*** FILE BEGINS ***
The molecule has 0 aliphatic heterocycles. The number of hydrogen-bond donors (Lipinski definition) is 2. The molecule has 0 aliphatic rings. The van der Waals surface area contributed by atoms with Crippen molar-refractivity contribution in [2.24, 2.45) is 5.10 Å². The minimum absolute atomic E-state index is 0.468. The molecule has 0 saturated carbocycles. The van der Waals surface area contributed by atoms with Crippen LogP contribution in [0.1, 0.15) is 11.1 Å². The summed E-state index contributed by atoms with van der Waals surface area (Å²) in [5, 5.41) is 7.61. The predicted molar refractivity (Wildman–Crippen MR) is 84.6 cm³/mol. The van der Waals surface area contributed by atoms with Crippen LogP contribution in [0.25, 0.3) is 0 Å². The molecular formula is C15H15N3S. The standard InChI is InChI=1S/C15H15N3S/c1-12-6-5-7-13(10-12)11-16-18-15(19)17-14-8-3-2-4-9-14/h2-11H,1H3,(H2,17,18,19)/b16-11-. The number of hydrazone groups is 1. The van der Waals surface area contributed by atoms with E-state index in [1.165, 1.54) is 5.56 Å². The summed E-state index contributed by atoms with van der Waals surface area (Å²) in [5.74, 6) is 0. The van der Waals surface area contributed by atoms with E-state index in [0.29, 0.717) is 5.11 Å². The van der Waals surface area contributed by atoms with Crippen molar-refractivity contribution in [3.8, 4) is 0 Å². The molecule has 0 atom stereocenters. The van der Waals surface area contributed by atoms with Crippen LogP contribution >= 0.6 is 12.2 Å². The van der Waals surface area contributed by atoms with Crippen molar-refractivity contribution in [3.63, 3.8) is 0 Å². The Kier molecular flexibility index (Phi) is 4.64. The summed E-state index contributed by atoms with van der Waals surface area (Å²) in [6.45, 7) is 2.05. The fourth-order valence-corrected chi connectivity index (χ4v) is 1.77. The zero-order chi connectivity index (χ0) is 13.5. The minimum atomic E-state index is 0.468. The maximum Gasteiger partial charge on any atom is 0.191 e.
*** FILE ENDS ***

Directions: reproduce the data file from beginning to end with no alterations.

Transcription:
The molecule has 0 aliphatic heterocycles. The number of hydrogen-bond donors (Lipinski definition) is 2. The molecule has 0 aliphatic rings. The van der Waals surface area contributed by atoms with Crippen molar-refractivity contribution in [2.24, 2.45) is 5.10 Å². The minimum absolute atomic E-state index is 0.468. The molecule has 0 saturated carbocycles. The van der Waals surface area contributed by atoms with Crippen LogP contribution in [0.1, 0.15) is 11.1 Å². The summed E-state index contributed by atoms with van der Waals surface area (Å²) in [5, 5.41) is 7.61. The predicted molar refractivity (Wildman–Crippen MR) is 84.6 cm³/mol. The van der Waals surface area contributed by atoms with Crippen LogP contribution in [0.25, 0.3) is 0 Å². The molecular formula is C15H15N3S. The standard InChI is InChI=1S/C15H15N3S/c1-12-6-5-7-13(10-12)11-16-18-15(19)17-14-8-3-2-4-9-14/h2-11H,1H3,(H2,17,18,19)/b16-11-. The number of hydrazone groups is 1. The van der Waals surface area contributed by atoms with E-state index in [1.165, 1.54) is 5.56 Å². The summed E-state index contributed by atoms with van der Waals surface area (Å²) in [5.74, 6) is 0. The van der Waals surface area contributed by atoms with E-state index in [0.29, 0.717) is 5.11 Å². The van der Waals surface area contributed by atoms with Crippen molar-refractivity contribution in [3.8, 4) is 0 Å². The molecule has 0 atom stereocenters. The van der Waals surface area contributed by atoms with Crippen LogP contribution >= 0.6 is 12.2 Å². The van der Waals surface area contributed by atoms with Crippen molar-refractivity contribution in [3.63, 3.8) is 0 Å². The Kier molecular flexibility index (Phi) is 4.64. The summed E-state index contributed by atoms with van der Waals surface area (Å²) in [6.45, 7) is 2.05. The fourth-order valence-corrected chi connectivity index (χ4v) is 1.77. The zero-order chi connectivity index (χ0) is 13.5. The minimum atomic E-state index is 0.468. The maximum Gasteiger partial charge on any atom is 0.191 e.